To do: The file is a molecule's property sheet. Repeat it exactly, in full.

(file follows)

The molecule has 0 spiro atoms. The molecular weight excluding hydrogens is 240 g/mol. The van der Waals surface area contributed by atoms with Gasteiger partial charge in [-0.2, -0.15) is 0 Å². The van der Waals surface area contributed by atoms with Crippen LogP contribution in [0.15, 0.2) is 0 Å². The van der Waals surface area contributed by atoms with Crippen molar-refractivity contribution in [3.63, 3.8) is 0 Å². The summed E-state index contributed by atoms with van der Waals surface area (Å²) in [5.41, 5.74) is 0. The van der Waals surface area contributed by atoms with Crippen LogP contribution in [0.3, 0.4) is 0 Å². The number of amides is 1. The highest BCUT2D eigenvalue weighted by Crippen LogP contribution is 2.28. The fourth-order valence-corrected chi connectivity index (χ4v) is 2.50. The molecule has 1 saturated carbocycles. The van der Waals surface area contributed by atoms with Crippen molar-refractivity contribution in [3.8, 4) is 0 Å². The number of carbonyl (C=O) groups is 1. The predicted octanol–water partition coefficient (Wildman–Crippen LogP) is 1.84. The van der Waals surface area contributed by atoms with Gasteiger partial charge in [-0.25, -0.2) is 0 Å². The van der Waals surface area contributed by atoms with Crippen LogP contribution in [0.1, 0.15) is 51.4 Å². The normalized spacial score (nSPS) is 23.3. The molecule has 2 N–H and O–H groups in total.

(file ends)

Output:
The molecule has 0 spiro atoms. The molecular weight excluding hydrogens is 240 g/mol. The van der Waals surface area contributed by atoms with Gasteiger partial charge in [-0.2, -0.15) is 0 Å². The van der Waals surface area contributed by atoms with Crippen LogP contribution in [0.15, 0.2) is 0 Å². The van der Waals surface area contributed by atoms with Crippen molar-refractivity contribution in [3.63, 3.8) is 0 Å². The summed E-state index contributed by atoms with van der Waals surface area (Å²) in [5.41, 5.74) is 0. The van der Waals surface area contributed by atoms with Crippen LogP contribution in [0.3, 0.4) is 0 Å². The number of amides is 1. The highest BCUT2D eigenvalue weighted by Crippen LogP contribution is 2.28. The fourth-order valence-corrected chi connectivity index (χ4v) is 2.50. The molecule has 1 saturated carbocycles. The van der Waals surface area contributed by atoms with Crippen molar-refractivity contribution in [3.8, 4) is 0 Å². The number of carbonyl (C=O) groups is 1. The predicted octanol–water partition coefficient (Wildman–Crippen LogP) is 1.84. The van der Waals surface area contributed by atoms with Gasteiger partial charge in [-0.25, -0.2) is 0 Å². The van der Waals surface area contributed by atoms with Crippen LogP contribution in [0.1, 0.15) is 51.4 Å². The normalized spacial score (nSPS) is 23.3. The molecule has 2 N–H and O–H groups in total.